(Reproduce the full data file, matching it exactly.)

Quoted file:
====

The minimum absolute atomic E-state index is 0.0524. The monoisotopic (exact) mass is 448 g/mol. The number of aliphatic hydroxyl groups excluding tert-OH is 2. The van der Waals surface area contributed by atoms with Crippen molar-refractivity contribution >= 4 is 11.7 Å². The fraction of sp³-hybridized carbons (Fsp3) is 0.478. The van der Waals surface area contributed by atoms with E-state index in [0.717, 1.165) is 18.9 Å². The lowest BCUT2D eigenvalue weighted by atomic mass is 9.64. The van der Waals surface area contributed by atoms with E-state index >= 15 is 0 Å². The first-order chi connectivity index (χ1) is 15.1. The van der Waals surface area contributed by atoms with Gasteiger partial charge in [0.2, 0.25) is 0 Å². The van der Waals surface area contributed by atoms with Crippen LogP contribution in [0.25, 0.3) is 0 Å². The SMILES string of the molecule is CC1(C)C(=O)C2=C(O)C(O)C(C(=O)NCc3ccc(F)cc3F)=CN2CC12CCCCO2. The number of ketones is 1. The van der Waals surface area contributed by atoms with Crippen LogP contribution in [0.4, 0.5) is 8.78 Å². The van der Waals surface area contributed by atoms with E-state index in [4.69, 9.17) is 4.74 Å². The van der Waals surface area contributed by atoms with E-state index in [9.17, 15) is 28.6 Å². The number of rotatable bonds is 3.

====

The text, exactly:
The minimum absolute atomic E-state index is 0.0524. The monoisotopic (exact) mass is 448 g/mol. The number of aliphatic hydroxyl groups excluding tert-OH is 2. The van der Waals surface area contributed by atoms with Crippen molar-refractivity contribution >= 4 is 11.7 Å². The fraction of sp³-hybridized carbons (Fsp3) is 0.478. The van der Waals surface area contributed by atoms with E-state index in [0.717, 1.165) is 18.9 Å². The lowest BCUT2D eigenvalue weighted by atomic mass is 9.64. The van der Waals surface area contributed by atoms with E-state index >= 15 is 0 Å². The first-order chi connectivity index (χ1) is 15.1. The van der Waals surface area contributed by atoms with Gasteiger partial charge in [0.2, 0.25) is 0 Å². The van der Waals surface area contributed by atoms with Crippen LogP contribution in [0.25, 0.3) is 0 Å². The SMILES string of the molecule is CC1(C)C(=O)C2=C(O)C(O)C(C(=O)NCc3ccc(F)cc3F)=CN2CC12CCCCO2. The number of ketones is 1. The van der Waals surface area contributed by atoms with Crippen LogP contribution in [0.4, 0.5) is 8.78 Å². The van der Waals surface area contributed by atoms with E-state index in [4.69, 9.17) is 4.74 Å². The van der Waals surface area contributed by atoms with E-state index in [9.17, 15) is 28.6 Å². The number of rotatable bonds is 3.